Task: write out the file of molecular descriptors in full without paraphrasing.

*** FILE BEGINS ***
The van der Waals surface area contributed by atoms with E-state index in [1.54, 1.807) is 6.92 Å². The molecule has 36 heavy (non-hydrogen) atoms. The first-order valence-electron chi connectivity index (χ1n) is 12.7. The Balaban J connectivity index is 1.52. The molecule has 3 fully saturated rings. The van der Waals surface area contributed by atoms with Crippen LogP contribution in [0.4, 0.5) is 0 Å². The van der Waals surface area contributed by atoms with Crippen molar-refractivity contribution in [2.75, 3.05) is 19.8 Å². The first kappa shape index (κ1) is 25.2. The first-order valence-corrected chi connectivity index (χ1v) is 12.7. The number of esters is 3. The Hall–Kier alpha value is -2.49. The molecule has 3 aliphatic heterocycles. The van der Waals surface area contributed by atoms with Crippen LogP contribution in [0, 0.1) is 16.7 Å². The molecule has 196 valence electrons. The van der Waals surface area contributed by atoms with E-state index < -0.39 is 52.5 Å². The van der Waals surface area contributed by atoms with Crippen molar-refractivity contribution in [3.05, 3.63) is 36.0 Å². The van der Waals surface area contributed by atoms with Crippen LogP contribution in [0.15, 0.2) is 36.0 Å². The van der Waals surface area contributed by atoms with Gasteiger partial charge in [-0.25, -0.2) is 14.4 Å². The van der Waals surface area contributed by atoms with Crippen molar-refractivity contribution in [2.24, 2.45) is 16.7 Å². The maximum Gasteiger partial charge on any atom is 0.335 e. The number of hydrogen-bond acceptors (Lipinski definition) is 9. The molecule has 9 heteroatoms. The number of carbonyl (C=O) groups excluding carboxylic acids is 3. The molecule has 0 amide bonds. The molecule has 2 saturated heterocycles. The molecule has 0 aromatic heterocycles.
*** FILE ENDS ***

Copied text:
The van der Waals surface area contributed by atoms with E-state index in [1.54, 1.807) is 6.92 Å². The molecule has 36 heavy (non-hydrogen) atoms. The first-order valence-electron chi connectivity index (χ1n) is 12.7. The Balaban J connectivity index is 1.52. The molecule has 3 fully saturated rings. The van der Waals surface area contributed by atoms with Crippen LogP contribution in [0.4, 0.5) is 0 Å². The van der Waals surface area contributed by atoms with Crippen molar-refractivity contribution in [2.75, 3.05) is 19.8 Å². The first kappa shape index (κ1) is 25.2. The first-order valence-corrected chi connectivity index (χ1v) is 12.7. The number of esters is 3. The Hall–Kier alpha value is -2.49. The molecule has 3 aliphatic heterocycles. The van der Waals surface area contributed by atoms with Crippen LogP contribution in [0, 0.1) is 16.7 Å². The molecule has 196 valence electrons. The van der Waals surface area contributed by atoms with E-state index < -0.39 is 52.5 Å². The van der Waals surface area contributed by atoms with Crippen molar-refractivity contribution in [3.05, 3.63) is 36.0 Å². The van der Waals surface area contributed by atoms with Crippen LogP contribution in [0.15, 0.2) is 36.0 Å². The van der Waals surface area contributed by atoms with Gasteiger partial charge in [-0.25, -0.2) is 14.4 Å². The van der Waals surface area contributed by atoms with Crippen molar-refractivity contribution in [2.24, 2.45) is 16.7 Å². The maximum Gasteiger partial charge on any atom is 0.335 e. The number of hydrogen-bond acceptors (Lipinski definition) is 9. The molecule has 9 heteroatoms. The number of carbonyl (C=O) groups excluding carboxylic acids is 3. The molecule has 0 amide bonds. The molecule has 2 saturated heterocycles. The molecule has 0 aromatic heterocycles.